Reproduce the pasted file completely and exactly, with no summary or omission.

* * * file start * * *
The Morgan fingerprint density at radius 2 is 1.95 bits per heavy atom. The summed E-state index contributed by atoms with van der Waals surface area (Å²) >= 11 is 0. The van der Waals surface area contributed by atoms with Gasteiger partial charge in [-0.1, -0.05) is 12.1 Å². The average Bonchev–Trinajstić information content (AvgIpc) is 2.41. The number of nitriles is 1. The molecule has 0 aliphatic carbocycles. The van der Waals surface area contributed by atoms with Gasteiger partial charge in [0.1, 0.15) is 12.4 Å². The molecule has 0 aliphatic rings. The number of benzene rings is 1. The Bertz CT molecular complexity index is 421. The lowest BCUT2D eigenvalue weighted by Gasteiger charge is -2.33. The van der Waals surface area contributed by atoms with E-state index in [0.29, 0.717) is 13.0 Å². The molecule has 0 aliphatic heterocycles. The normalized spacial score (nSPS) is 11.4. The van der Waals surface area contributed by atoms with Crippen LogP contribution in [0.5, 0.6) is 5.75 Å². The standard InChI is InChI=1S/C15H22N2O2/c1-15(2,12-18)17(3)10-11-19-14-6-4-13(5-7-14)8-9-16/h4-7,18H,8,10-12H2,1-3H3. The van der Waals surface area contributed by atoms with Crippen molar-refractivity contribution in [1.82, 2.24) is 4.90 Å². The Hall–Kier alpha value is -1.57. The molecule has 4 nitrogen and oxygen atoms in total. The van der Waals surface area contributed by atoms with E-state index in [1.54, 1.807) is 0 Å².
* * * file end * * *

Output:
The Morgan fingerprint density at radius 2 is 1.95 bits per heavy atom. The summed E-state index contributed by atoms with van der Waals surface area (Å²) >= 11 is 0. The van der Waals surface area contributed by atoms with Gasteiger partial charge in [-0.1, -0.05) is 12.1 Å². The average Bonchev–Trinajstić information content (AvgIpc) is 2.41. The number of nitriles is 1. The molecule has 0 aliphatic carbocycles. The van der Waals surface area contributed by atoms with Gasteiger partial charge in [0.1, 0.15) is 12.4 Å². The molecule has 0 aliphatic rings. The number of benzene rings is 1. The Bertz CT molecular complexity index is 421. The lowest BCUT2D eigenvalue weighted by Gasteiger charge is -2.33. The van der Waals surface area contributed by atoms with E-state index in [0.29, 0.717) is 13.0 Å². The molecule has 0 aliphatic heterocycles. The normalized spacial score (nSPS) is 11.4. The van der Waals surface area contributed by atoms with Crippen LogP contribution in [0.5, 0.6) is 5.75 Å². The standard InChI is InChI=1S/C15H22N2O2/c1-15(2,12-18)17(3)10-11-19-14-6-4-13(5-7-14)8-9-16/h4-7,18H,8,10-12H2,1-3H3. The van der Waals surface area contributed by atoms with Crippen molar-refractivity contribution in [1.82, 2.24) is 4.90 Å². The Hall–Kier alpha value is -1.57. The molecule has 4 nitrogen and oxygen atoms in total. The van der Waals surface area contributed by atoms with E-state index in [1.54, 1.807) is 0 Å².